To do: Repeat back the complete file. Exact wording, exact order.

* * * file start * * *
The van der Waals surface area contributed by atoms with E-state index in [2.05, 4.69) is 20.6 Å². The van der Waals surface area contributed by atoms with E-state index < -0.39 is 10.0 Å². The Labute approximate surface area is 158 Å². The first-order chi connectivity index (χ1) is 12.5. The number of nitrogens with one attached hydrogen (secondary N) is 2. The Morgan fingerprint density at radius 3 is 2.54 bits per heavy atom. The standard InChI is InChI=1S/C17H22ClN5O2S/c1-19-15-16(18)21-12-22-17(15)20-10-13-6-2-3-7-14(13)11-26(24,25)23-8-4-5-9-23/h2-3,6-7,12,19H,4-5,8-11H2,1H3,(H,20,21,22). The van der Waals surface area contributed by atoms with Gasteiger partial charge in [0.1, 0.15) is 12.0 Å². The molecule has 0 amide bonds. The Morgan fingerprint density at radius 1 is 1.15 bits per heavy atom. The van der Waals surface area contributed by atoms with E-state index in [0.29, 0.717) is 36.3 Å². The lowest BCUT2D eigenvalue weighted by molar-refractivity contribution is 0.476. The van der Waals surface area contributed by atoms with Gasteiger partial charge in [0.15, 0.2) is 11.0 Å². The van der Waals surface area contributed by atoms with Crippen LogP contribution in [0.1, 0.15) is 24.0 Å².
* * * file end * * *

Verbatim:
The van der Waals surface area contributed by atoms with E-state index in [2.05, 4.69) is 20.6 Å². The van der Waals surface area contributed by atoms with E-state index < -0.39 is 10.0 Å². The Labute approximate surface area is 158 Å². The first-order chi connectivity index (χ1) is 12.5. The number of nitrogens with one attached hydrogen (secondary N) is 2. The Morgan fingerprint density at radius 3 is 2.54 bits per heavy atom. The standard InChI is InChI=1S/C17H22ClN5O2S/c1-19-15-16(18)21-12-22-17(15)20-10-13-6-2-3-7-14(13)11-26(24,25)23-8-4-5-9-23/h2-3,6-7,12,19H,4-5,8-11H2,1H3,(H,20,21,22). The van der Waals surface area contributed by atoms with Gasteiger partial charge in [0.1, 0.15) is 12.0 Å². The molecule has 0 amide bonds. The Morgan fingerprint density at radius 1 is 1.15 bits per heavy atom. The van der Waals surface area contributed by atoms with E-state index in [0.29, 0.717) is 36.3 Å². The lowest BCUT2D eigenvalue weighted by molar-refractivity contribution is 0.476. The van der Waals surface area contributed by atoms with Gasteiger partial charge in [0.15, 0.2) is 11.0 Å². The van der Waals surface area contributed by atoms with Crippen LogP contribution in [0.1, 0.15) is 24.0 Å².